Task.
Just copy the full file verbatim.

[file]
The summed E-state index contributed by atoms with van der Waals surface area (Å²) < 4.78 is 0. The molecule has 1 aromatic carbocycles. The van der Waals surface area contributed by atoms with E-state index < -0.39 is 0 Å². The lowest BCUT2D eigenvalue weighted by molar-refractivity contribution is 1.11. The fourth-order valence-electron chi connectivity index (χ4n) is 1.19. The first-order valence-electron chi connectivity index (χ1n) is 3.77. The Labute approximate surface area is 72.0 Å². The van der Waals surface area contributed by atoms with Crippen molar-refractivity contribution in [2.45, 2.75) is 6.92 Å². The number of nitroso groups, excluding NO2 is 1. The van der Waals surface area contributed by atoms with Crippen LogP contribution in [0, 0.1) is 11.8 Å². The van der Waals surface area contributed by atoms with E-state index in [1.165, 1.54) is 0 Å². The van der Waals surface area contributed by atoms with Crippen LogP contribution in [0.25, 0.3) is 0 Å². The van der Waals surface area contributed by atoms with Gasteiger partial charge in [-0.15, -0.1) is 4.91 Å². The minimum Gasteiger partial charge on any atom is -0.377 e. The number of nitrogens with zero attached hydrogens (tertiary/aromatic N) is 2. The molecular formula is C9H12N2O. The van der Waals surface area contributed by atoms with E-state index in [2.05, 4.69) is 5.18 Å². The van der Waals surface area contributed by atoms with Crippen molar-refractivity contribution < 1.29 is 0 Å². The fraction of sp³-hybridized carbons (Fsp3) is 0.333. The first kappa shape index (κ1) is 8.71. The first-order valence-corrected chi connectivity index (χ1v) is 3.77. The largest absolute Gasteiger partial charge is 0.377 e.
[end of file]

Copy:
The summed E-state index contributed by atoms with van der Waals surface area (Å²) < 4.78 is 0. The molecule has 1 aromatic carbocycles. The van der Waals surface area contributed by atoms with E-state index < -0.39 is 0 Å². The lowest BCUT2D eigenvalue weighted by molar-refractivity contribution is 1.11. The fourth-order valence-electron chi connectivity index (χ4n) is 1.19. The first-order valence-electron chi connectivity index (χ1n) is 3.77. The Labute approximate surface area is 72.0 Å². The van der Waals surface area contributed by atoms with Crippen molar-refractivity contribution in [2.45, 2.75) is 6.92 Å². The number of nitroso groups, excluding NO2 is 1. The van der Waals surface area contributed by atoms with Crippen LogP contribution in [0, 0.1) is 11.8 Å². The van der Waals surface area contributed by atoms with E-state index in [1.165, 1.54) is 0 Å². The van der Waals surface area contributed by atoms with Crippen LogP contribution in [0.25, 0.3) is 0 Å². The van der Waals surface area contributed by atoms with Gasteiger partial charge in [-0.15, -0.1) is 4.91 Å². The minimum Gasteiger partial charge on any atom is -0.377 e. The number of nitrogens with zero attached hydrogens (tertiary/aromatic N) is 2. The molecular formula is C9H12N2O. The van der Waals surface area contributed by atoms with E-state index in [2.05, 4.69) is 5.18 Å². The van der Waals surface area contributed by atoms with Crippen molar-refractivity contribution < 1.29 is 0 Å². The fraction of sp³-hybridized carbons (Fsp3) is 0.333. The first kappa shape index (κ1) is 8.71. The first-order valence-corrected chi connectivity index (χ1v) is 3.77. The largest absolute Gasteiger partial charge is 0.377 e.